We remain optimistic that there is more  to come and it is encouraging to see  some analysts start to share our view,  including the Bank of America which now  has a ‘buy’ rating on Japan.

If there was an area of the portfolios that  we would have expected more from, it would be the US. Interestingly, while  SMID cap outperformed large cap in  Europe and the UK, it underperformed  in the US. Consequently, our wider  focus across US businesses translated  into returns that lagged the broader  index but, according to our underlying  managers, their portfolio companies are  outperforming operational targets and  we are already starting to see stronger  performance in September.

General portfolio maintenance aside,  the main investment activities of the  month were tactical and opportunistic  strategies.

Tactical meant trimming positions that  have performed well. This included the  HarbourVest Private Equity, the Polar  Capital Automation & AI and the Sands  Global Leaders funds. We also reduced  credit by trimming our holding in Hermes  Unconstrained Credit, for example.

It should be noted that there has been  no change to our conviction in these  managers and we would happily buy  back on weakness.

Opportunistic moves included adding to  our Asia and emerging market managers  following weakness in the same spirit as highlighted last month. This included  adding to the Fidelity China Consumer,  the Pacific North of South Emerging  Markets Equity and the Wells Fargo  Emerging Market Equity Income funds.

These purchases were financed with the  proceeds from the reductions listed above.

Leading performers included the Montanaro stable of funds and our sustainable funds


Economic data releases in August  highlighted the inevitable, in our opinion;  namely, that the global re-opening (and recovery) has continued, but that  countries first out of the blocks are now  seeing the pace of their recoveries start  to slow.

This may, to some degree, reflect supply  bottlenecks following the disruption  caused by the pandemic shutdown, but  it may also suggest that consumers have  bought all of what they need and are no longer prepared to chase prices higher for  cars, houses and appliances, for example.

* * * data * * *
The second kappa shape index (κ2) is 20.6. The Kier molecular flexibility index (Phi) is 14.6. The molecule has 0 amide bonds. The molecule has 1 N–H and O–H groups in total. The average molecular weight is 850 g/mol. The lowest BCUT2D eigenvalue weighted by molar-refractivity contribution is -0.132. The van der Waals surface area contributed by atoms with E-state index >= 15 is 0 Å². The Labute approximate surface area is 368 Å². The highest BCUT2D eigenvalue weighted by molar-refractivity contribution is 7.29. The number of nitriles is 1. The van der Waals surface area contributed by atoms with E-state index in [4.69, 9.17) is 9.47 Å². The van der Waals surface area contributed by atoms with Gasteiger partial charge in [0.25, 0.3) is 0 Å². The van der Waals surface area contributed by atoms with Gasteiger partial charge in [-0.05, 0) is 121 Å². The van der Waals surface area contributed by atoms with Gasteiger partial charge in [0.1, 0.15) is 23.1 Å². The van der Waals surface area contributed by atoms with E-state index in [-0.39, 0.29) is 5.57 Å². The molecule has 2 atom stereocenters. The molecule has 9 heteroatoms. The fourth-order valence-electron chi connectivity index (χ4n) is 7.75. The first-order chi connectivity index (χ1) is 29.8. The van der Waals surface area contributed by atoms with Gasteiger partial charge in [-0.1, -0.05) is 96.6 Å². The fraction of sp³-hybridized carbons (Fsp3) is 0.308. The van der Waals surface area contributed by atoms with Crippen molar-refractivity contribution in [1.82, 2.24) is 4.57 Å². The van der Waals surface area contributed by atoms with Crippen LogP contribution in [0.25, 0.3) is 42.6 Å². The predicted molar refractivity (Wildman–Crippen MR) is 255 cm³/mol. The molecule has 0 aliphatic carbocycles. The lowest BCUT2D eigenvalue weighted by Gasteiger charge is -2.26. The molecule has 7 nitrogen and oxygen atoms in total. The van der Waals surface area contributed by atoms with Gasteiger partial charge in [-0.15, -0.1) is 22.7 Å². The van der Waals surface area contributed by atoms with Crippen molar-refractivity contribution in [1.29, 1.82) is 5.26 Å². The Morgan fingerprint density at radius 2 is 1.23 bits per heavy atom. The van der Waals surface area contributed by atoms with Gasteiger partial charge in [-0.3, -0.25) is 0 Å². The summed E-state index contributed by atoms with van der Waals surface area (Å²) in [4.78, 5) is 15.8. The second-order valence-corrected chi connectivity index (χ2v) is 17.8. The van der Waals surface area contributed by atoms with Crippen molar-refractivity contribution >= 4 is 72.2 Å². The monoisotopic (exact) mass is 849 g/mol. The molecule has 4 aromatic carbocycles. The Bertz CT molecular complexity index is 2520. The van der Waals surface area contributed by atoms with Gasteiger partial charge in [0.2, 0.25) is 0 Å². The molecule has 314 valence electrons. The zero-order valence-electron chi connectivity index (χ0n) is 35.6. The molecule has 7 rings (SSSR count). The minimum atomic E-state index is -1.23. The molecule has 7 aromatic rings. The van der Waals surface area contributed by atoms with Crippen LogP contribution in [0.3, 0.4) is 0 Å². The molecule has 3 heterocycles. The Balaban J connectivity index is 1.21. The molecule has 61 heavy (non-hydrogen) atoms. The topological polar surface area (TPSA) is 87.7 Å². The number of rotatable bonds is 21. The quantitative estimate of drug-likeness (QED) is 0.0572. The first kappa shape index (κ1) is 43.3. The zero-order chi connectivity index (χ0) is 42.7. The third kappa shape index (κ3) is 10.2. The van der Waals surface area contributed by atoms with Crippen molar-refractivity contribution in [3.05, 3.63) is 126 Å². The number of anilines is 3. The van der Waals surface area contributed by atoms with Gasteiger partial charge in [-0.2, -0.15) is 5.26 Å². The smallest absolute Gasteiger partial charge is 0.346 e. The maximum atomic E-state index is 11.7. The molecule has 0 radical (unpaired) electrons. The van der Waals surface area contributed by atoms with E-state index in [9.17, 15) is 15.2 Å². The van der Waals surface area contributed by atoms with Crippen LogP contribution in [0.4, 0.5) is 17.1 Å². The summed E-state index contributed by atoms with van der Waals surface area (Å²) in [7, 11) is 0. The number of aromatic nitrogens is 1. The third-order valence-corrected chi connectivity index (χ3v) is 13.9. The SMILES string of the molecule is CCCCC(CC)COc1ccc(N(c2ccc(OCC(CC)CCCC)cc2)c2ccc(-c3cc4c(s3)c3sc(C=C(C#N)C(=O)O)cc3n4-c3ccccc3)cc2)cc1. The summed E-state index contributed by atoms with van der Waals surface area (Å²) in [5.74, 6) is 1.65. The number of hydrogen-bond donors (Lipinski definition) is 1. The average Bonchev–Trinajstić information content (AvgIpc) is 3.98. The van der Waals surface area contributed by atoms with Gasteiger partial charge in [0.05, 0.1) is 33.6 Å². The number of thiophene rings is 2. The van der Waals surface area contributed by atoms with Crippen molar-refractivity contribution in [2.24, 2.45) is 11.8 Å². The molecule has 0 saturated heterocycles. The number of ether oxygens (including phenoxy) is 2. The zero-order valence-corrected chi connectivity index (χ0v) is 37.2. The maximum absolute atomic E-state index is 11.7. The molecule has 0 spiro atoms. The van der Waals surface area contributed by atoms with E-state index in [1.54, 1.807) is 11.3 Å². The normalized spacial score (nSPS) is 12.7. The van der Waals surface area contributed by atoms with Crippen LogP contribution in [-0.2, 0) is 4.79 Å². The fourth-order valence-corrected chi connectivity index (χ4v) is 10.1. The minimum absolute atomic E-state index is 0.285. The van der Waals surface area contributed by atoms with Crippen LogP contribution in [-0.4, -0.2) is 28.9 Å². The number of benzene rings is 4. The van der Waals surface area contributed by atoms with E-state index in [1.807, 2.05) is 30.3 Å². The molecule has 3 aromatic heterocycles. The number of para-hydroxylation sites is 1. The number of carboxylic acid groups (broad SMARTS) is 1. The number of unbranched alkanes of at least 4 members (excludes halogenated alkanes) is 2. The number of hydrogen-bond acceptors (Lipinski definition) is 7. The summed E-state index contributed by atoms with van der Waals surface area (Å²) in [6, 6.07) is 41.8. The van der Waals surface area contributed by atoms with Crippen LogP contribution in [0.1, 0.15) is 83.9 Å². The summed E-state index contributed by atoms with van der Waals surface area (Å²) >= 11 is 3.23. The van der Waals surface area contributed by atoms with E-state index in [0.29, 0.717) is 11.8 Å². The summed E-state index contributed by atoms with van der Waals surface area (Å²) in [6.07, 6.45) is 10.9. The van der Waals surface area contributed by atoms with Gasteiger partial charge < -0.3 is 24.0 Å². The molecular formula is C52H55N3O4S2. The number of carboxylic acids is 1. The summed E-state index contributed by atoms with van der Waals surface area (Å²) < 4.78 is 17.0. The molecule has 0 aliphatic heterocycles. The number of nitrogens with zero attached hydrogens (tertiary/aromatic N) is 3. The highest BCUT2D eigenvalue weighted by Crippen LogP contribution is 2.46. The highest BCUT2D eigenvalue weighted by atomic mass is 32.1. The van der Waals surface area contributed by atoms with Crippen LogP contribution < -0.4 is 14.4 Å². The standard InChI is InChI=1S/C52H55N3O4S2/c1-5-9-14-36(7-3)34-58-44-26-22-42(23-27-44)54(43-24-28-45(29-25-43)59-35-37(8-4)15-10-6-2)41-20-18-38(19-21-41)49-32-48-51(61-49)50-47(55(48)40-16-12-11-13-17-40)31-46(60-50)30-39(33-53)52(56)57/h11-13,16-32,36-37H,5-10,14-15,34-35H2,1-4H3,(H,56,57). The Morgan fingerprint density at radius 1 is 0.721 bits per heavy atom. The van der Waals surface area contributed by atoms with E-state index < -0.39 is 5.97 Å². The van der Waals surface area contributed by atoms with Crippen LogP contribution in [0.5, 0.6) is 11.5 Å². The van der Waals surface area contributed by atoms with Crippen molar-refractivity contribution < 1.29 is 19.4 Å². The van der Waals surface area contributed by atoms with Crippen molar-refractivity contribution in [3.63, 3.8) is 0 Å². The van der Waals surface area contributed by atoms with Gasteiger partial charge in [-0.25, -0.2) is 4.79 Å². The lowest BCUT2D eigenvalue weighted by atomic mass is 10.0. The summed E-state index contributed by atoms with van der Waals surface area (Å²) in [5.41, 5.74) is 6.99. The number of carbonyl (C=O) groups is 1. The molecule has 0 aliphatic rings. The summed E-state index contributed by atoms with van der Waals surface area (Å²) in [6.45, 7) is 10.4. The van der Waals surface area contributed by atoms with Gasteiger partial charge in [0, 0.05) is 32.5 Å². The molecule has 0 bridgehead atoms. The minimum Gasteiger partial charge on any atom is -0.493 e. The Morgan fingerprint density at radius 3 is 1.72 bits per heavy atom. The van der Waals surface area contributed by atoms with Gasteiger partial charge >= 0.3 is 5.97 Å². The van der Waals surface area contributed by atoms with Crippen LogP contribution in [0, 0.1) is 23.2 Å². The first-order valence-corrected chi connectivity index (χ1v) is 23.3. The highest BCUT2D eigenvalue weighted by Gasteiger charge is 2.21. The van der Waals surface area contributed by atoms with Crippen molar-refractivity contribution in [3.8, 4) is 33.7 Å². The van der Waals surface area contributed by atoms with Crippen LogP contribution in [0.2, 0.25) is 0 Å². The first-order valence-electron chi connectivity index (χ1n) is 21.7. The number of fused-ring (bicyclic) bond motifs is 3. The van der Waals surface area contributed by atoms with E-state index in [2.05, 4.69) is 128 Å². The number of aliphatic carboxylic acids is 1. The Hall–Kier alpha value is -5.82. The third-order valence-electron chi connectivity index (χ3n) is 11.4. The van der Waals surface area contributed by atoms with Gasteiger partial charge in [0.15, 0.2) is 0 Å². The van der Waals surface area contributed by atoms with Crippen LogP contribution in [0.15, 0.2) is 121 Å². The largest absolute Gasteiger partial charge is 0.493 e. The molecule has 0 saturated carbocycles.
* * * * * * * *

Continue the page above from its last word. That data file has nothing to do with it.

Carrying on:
Recent inflation data has been topping  Wall Street estimates, raising the narrative  of monetary tightening. However, data  continue to be mired by post-March 2020 after-effects. Although they should  not be extrapolated into the basis of a new regime, they may be here for a  few quarters longer than previously anticipated.

More important will be the handoff  from government transfer payments to  the private sector re-booting, for two  key reasons. First, employment, for the  likely speed of monetary policy change,  and second, wages, which will help us to  understand the influence on corporate  margin pressures and the continued  ability of consumers to absorb, thus far,  one-off price shocks.

While the Delta variant continues to pose  a risk to the global outlook, for developed  economies this is likely to be in the form  of supply disruptions and/or mobility  restrictions. In response, we have already  seen a number of countries announce  booster programmes to deliver third  doses to those most at risk.

For financial markets, August’s data  releases in September may simply provide  confirmation that the easiest part of the  recovery is behind us as we suggested last month. That does not mean there  is no upside for risk assets – we still expect economic and corporate earnings  growth, but investors will need to be more  selective moving forward, have a little  more patience and acknowledge there  may be a few bumps along the way.

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Paul Craig

Portfolio Manager

Hinesh Patel

Portfolio Manager